The Persian may greet you with a quiet meow, but in most cases he lets his eyes do the speaking for him. He doesn’t mind spending time alone, but your presence will always make him happy. When you go on a trip, it may be better to have a pet sitter come in and care for him in his own familiar surroundings than to board him in a strange place.
All cats have the potential to develop genetic health problems, just as all people have the potential to inherit a particular disease. Any breeder who claims that her breed has no health or genetic problems is either lying or is not knowledgeable about the breed. Run, don’t walk, from any breeder who does not offer a health guarantee on kittens, who tells you that the breed is 100 percent healthy and has no known problems, or who tells you that her kittens are isolated from the main part of the household for health reasons.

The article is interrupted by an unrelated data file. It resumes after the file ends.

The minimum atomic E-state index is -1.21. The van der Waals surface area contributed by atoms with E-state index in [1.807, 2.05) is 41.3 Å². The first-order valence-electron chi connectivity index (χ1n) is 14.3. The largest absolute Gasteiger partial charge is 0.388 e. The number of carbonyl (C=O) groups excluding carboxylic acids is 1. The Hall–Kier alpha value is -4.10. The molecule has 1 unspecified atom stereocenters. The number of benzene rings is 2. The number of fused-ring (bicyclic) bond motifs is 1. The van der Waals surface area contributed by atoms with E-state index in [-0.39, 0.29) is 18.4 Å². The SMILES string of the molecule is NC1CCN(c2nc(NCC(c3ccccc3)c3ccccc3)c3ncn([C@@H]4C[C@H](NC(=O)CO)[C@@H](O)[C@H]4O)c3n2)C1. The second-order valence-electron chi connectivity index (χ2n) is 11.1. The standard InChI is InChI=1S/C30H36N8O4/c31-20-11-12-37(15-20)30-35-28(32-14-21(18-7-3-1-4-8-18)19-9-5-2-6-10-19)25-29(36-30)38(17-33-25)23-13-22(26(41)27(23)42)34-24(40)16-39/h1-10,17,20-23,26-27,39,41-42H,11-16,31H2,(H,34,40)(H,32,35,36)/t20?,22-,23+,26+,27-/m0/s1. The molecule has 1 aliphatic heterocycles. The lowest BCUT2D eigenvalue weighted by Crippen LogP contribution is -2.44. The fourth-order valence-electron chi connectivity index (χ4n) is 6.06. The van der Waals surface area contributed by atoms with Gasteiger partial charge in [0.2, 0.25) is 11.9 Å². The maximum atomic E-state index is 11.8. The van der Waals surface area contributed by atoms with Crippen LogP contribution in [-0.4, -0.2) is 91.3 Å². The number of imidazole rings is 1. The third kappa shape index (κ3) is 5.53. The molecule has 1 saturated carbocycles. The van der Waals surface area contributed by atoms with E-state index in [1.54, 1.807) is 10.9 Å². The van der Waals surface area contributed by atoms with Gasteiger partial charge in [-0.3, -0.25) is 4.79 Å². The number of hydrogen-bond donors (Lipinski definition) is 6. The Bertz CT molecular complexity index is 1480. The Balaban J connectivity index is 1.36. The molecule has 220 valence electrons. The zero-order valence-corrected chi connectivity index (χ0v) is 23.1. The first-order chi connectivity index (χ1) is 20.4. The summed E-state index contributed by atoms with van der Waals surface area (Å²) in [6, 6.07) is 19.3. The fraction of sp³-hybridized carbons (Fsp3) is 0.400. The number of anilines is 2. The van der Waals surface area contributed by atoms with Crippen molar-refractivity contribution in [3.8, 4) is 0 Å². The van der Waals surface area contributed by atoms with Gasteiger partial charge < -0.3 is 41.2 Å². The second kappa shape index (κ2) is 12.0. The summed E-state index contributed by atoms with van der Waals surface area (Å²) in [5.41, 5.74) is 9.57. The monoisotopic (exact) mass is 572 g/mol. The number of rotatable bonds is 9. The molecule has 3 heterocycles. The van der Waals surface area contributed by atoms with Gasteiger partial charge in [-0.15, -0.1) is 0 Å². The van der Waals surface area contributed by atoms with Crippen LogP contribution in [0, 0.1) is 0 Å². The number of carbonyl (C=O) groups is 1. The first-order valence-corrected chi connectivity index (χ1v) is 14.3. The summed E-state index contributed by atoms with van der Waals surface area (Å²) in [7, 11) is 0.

Persians have hereditary health issues that can be a concern. They include polycystic kidney disease (PKD), progressive retinal atrophy (PRA), hypertrophic cardiomyopathy (HCM), bladder stones, cystitis (bladder infections), and liver shunts. Responsible breeders take steps to avoid these problems.
Polycystic kidney disease is a hereditary condition that causes cystic degeneration of the kidneys and eventual kidney dysfunction. It can affect one or both kidneys. Signs of illness initially appear between 7 and 10 years of age, although it can appear much earlier in some cats. Reputable breeders are working to establish PKD-free breeding programs. Ask the breeder for proof that both of a kitten’s parents are free of kidney cysts, which can be detected on ultrasound.